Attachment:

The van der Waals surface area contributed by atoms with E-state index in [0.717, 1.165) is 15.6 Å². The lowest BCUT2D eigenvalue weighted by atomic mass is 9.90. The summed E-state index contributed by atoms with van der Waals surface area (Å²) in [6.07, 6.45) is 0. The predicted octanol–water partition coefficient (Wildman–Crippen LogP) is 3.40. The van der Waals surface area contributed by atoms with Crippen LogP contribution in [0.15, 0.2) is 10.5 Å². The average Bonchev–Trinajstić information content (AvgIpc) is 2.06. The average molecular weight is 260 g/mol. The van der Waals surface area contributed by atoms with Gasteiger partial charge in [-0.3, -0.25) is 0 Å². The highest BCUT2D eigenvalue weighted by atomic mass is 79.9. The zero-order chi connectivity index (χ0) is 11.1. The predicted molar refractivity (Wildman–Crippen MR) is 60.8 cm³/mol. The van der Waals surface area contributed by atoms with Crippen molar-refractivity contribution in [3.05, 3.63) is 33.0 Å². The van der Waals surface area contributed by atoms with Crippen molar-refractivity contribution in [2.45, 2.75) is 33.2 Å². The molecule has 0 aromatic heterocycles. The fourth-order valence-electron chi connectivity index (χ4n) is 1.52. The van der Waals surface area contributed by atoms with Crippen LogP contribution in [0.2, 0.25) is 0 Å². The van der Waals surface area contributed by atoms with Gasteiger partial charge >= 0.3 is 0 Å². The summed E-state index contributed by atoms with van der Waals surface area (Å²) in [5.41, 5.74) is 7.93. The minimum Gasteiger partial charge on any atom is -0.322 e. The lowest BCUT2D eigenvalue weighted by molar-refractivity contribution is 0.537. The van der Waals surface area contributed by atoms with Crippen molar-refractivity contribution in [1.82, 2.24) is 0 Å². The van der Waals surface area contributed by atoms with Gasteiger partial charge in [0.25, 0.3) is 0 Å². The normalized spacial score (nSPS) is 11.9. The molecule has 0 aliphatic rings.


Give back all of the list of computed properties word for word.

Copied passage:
The van der Waals surface area contributed by atoms with E-state index in [0.717, 1.165) is 15.6 Å². The lowest BCUT2D eigenvalue weighted by atomic mass is 9.90. The summed E-state index contributed by atoms with van der Waals surface area (Å²) in [6.07, 6.45) is 0. The predicted octanol–water partition coefficient (Wildman–Crippen LogP) is 3.40. The van der Waals surface area contributed by atoms with Crippen LogP contribution in [0.15, 0.2) is 10.5 Å². The average Bonchev–Trinajstić information content (AvgIpc) is 2.06. The average molecular weight is 260 g/mol. The van der Waals surface area contributed by atoms with Gasteiger partial charge in [-0.3, -0.25) is 0 Å². The highest BCUT2D eigenvalue weighted by atomic mass is 79.9. The zero-order chi connectivity index (χ0) is 11.1. The predicted molar refractivity (Wildman–Crippen MR) is 60.8 cm³/mol. The van der Waals surface area contributed by atoms with Crippen molar-refractivity contribution in [3.05, 3.63) is 33.0 Å². The van der Waals surface area contributed by atoms with Crippen molar-refractivity contribution in [2.45, 2.75) is 33.2 Å². The molecule has 0 aromatic heterocycles. The fourth-order valence-electron chi connectivity index (χ4n) is 1.52. The van der Waals surface area contributed by atoms with Crippen LogP contribution in [0.2, 0.25) is 0 Å². The van der Waals surface area contributed by atoms with Gasteiger partial charge >= 0.3 is 0 Å². The summed E-state index contributed by atoms with van der Waals surface area (Å²) in [5.41, 5.74) is 7.93. The minimum Gasteiger partial charge on any atom is -0.322 e. The lowest BCUT2D eigenvalue weighted by molar-refractivity contribution is 0.537. The van der Waals surface area contributed by atoms with Crippen molar-refractivity contribution in [1.82, 2.24) is 0 Å². The van der Waals surface area contributed by atoms with Gasteiger partial charge in [0.25, 0.3) is 0 Å². The normalized spacial score (nSPS) is 11.9. The molecule has 0 aliphatic rings.